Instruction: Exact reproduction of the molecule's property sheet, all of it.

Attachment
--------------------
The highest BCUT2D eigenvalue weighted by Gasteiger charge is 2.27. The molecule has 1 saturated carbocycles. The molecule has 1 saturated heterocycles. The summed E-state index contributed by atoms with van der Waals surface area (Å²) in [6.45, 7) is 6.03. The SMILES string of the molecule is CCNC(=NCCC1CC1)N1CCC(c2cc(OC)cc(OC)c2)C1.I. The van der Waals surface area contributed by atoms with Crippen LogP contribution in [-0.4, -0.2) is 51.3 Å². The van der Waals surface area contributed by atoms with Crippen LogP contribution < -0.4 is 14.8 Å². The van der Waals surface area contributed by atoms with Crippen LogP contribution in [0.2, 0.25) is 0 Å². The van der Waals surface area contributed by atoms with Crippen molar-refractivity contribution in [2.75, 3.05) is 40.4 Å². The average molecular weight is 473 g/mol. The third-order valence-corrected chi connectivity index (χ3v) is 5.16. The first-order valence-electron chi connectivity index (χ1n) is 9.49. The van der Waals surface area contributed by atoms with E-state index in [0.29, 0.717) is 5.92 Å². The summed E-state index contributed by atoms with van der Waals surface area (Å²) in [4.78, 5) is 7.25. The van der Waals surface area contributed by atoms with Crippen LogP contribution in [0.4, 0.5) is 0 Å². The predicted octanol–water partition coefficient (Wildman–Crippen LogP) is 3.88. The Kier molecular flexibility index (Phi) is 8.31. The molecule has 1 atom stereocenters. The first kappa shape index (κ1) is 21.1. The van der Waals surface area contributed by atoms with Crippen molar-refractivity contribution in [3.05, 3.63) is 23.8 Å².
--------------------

The highest BCUT2D eigenvalue weighted by Gasteiger charge is 2.27. The molecule has 1 saturated carbocycles. The molecule has 1 saturated heterocycles. The summed E-state index contributed by atoms with van der Waals surface area (Å²) in [6.45, 7) is 6.03. The SMILES string of the molecule is CCNC(=NCCC1CC1)N1CCC(c2cc(OC)cc(OC)c2)C1.I. The van der Waals surface area contributed by atoms with Crippen LogP contribution in [-0.4, -0.2) is 51.3 Å². The van der Waals surface area contributed by atoms with Crippen LogP contribution < -0.4 is 14.8 Å². The van der Waals surface area contributed by atoms with Crippen LogP contribution in [0.2, 0.25) is 0 Å². The van der Waals surface area contributed by atoms with Crippen molar-refractivity contribution in [2.75, 3.05) is 40.4 Å². The average molecular weight is 473 g/mol. The third-order valence-corrected chi connectivity index (χ3v) is 5.16. The first-order valence-electron chi connectivity index (χ1n) is 9.49. The van der Waals surface area contributed by atoms with E-state index in [0.29, 0.717) is 5.92 Å². The summed E-state index contributed by atoms with van der Waals surface area (Å²) in [4.78, 5) is 7.25. The van der Waals surface area contributed by atoms with Crippen LogP contribution in [0.4, 0.5) is 0 Å². The predicted octanol–water partition coefficient (Wildman–Crippen LogP) is 3.88. The Kier molecular flexibility index (Phi) is 8.31. The molecule has 1 atom stereocenters. The first kappa shape index (κ1) is 21.1. The van der Waals surface area contributed by atoms with Crippen molar-refractivity contribution in [3.05, 3.63) is 23.8 Å².